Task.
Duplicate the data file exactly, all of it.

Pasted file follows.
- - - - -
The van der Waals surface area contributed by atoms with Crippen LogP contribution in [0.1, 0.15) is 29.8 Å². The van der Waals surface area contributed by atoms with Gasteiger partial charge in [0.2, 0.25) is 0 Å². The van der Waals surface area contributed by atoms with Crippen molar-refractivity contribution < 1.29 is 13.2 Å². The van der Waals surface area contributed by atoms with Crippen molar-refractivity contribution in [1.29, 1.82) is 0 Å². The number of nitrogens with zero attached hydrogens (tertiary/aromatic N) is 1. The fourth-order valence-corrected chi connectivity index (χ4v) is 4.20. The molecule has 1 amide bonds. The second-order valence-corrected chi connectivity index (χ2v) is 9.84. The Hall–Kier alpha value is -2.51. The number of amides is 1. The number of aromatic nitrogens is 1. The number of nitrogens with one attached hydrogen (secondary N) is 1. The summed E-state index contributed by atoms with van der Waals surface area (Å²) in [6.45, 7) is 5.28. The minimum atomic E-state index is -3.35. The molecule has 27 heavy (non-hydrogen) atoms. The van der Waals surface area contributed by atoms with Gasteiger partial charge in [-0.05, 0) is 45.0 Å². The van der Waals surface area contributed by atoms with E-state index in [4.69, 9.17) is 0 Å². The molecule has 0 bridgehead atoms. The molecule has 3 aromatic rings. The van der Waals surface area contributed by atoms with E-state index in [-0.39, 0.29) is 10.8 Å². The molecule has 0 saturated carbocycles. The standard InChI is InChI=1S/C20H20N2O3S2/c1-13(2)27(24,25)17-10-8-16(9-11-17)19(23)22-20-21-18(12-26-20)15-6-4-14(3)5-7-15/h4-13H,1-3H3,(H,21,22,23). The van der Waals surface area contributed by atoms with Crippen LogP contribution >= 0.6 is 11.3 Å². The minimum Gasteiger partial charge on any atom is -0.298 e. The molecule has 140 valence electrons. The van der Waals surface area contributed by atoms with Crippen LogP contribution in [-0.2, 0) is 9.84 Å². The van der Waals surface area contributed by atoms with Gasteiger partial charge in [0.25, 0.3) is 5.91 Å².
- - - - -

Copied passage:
The van der Waals surface area contributed by atoms with Crippen LogP contribution in [0.1, 0.15) is 29.8 Å². The van der Waals surface area contributed by atoms with Gasteiger partial charge in [0.2, 0.25) is 0 Å². The van der Waals surface area contributed by atoms with Crippen molar-refractivity contribution < 1.29 is 13.2 Å². The van der Waals surface area contributed by atoms with Crippen molar-refractivity contribution in [1.29, 1.82) is 0 Å². The number of nitrogens with zero attached hydrogens (tertiary/aromatic N) is 1. The fourth-order valence-corrected chi connectivity index (χ4v) is 4.20. The molecule has 1 amide bonds. The second-order valence-corrected chi connectivity index (χ2v) is 9.84. The Hall–Kier alpha value is -2.51. The number of amides is 1. The number of aromatic nitrogens is 1. The number of nitrogens with one attached hydrogen (secondary N) is 1. The summed E-state index contributed by atoms with van der Waals surface area (Å²) in [6.45, 7) is 5.28. The minimum atomic E-state index is -3.35. The molecule has 27 heavy (non-hydrogen) atoms. The van der Waals surface area contributed by atoms with Gasteiger partial charge in [-0.05, 0) is 45.0 Å². The van der Waals surface area contributed by atoms with E-state index in [4.69, 9.17) is 0 Å². The molecule has 0 bridgehead atoms. The molecule has 3 aromatic rings. The van der Waals surface area contributed by atoms with E-state index in [-0.39, 0.29) is 10.8 Å². The molecule has 0 saturated carbocycles. The standard InChI is InChI=1S/C20H20N2O3S2/c1-13(2)27(24,25)17-10-8-16(9-11-17)19(23)22-20-21-18(12-26-20)15-6-4-14(3)5-7-15/h4-13H,1-3H3,(H,21,22,23). The van der Waals surface area contributed by atoms with Crippen LogP contribution >= 0.6 is 11.3 Å². The minimum Gasteiger partial charge on any atom is -0.298 e. The molecule has 140 valence electrons. The van der Waals surface area contributed by atoms with Crippen LogP contribution in [-0.2, 0) is 9.84 Å². The van der Waals surface area contributed by atoms with Gasteiger partial charge in [0.25, 0.3) is 5.91 Å².